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> Who's Planning Their Garden?
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Rindy 
Posted: 02-Feb-2008, 01:23 AM
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ZodiacBirch


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Me too everyone.....anyone here grow mullen? I heard it was a healer tea?
Kicked the snow off my lavendar today it was weighing it down too much. My catalogs are pouring in too. Oh, has anyone grown indian corn? I really am ready for some dirt....lol..

Slainte
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munbeam 
Posted: 04-Feb-2008, 09:37 PM
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ZodiacRowan


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Hello all,

I'm new to this site and just felling my way around. I found this cite by accident searching the internet for information on medicinal herbs.

I've lived in my current location for 6 years now. I'm an organic gardener with extensive raised and traditional beds. I grow just about everything and I specialize in European Heirloom. Oh, and my kids like the stranger the better. Anything I can grow that is purple is always a bit kick for them. We like to try new types of veggies each year.

Ok, I have already gone through all my catalogs and bought everything from the companies that give me the $20-$25 off. I usually buy just equipment or fruit trees, since I have my organic catalogs I order from. Just got a new 4-in-1 soil tester, I can't wait to use it. No more mixing and measuring for me just stick the probe in the ground.

Yesterday, I fired up one of my hydroponic seed starter systems. I have tomatoes, peppers, broccoli, cauliflower, eggplant and cukes going at the moment. I'll wait a few more weeks and get some more going and by late Feb hope to have my greenhouse at full swing. Right now the system is bubbling away in my bay window, in the kitchen. I can't wait to get going!

I'm looking for someone out there who has a strong knowledge of medicinal herbs. I already have numerous herbs for cooking, but I want to expand and want to learn more.

Angie
in South-Central PA
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Dogshirt 
Posted: 04-Feb-2008, 09:41 PM
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I still have 2+ feet of snow! We don't even THINK garden until May!


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munbeam 
Posted: 05-Feb-2008, 05:57 PM
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ZodiacRowan


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2 feet, wow. I'd love that. We are big time skiers.

I can't believe it is February, yet today and tomorrow are supposed to be in the 60s. We haven't had a bad winter in a few years. The temps have been yo-yoing all winter. Of course we may have a cold snap at any moment, so I always start my plants either in the house or in the greenhouse. I won't even start them in the greenhouse this early. Thankfully, I have two huge bay windows that I use to get a jump on the season. I like them better than using a grow light in the garage, and I've had better success.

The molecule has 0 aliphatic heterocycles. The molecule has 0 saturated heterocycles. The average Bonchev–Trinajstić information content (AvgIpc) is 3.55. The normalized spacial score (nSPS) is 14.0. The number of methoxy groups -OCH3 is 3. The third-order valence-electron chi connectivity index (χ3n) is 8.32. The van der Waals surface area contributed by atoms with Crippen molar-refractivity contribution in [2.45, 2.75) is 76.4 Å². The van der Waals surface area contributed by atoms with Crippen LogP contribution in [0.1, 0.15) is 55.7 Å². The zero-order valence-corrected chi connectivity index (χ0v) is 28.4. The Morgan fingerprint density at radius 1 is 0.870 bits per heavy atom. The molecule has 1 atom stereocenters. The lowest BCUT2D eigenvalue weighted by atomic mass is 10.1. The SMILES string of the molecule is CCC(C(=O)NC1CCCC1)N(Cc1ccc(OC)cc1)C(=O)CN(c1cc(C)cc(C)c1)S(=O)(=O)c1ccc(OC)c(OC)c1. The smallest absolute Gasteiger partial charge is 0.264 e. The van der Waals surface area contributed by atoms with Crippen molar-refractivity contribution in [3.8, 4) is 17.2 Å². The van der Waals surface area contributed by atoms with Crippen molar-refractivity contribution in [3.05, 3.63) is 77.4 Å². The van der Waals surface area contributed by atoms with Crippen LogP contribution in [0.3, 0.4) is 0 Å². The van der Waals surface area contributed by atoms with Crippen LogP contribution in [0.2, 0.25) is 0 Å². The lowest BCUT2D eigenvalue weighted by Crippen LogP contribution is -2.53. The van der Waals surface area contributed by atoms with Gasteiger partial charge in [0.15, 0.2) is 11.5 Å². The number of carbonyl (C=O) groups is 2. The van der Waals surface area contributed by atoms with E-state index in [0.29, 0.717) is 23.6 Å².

My father-in-law and I have a friendly competition each year to see
1. who can get the first ripe tomato
2. Who can get their gardens ready first and
3. who can get the first crops in.

He is a week ahead of me as far as planting time, etc, because he lives about 45 minutes southeast of me and I'm smack dab in a valley so it is usually about 5 degrees colder than the recorded temps for our area. Yet, I've managed to "win" the last two years thanks to all the new growing aids out there.

So far I've started 4 different tomatoes, 2 cukes, 1 each of an eggplant, bell pepper, cauliflower and broccoli in one of my hydroponic systems. Today I started, using these little mini trays, 3 kinds of cauliflower, lettuce, spinach, and parsley.

I called my father-in-law today to see how things are going, and what new gadgets he's acquired so far. He said he hasn't even started this year and blamed it on his new puppy taking up too much time. He's retired!

I've been searching the catalogs for the last few days, compiling a list and checking what I still have against what I may need (should say want, I don't "need" anything). I love all the new organic and European Heirlooms that are available this year that I haven't seen before.

Well, I hope my comment have gotten all you other gardeners itch'n to get started.


Angie
in PA
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gwenlee 
Posted: 05-Feb-2008, 08:41 PM
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My sister in law and I were discussing making a garden today. A big one. So far we will have corn, squash, tomatoes. Our problem will be the deer.
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mainopsman 
Posted: 04-Jun-2008, 12:19 PM
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The Newman Center (Catholic Campus Ministry) at the University where I am employed is in the process of developing a "Bible Garden". This will also make available to students of the University who are in the Biology Studies Program a place for study of the plants. The property has one of the largest stands of Ginko Trees in the Middle Atlantic Region, a gift from the Japanese Government to the former owner of the property who was an ambassitor.

If anyone has had experience with this type of Garden or any ideas let me know. We are open to all suggestions.

JIM (mainopsman)


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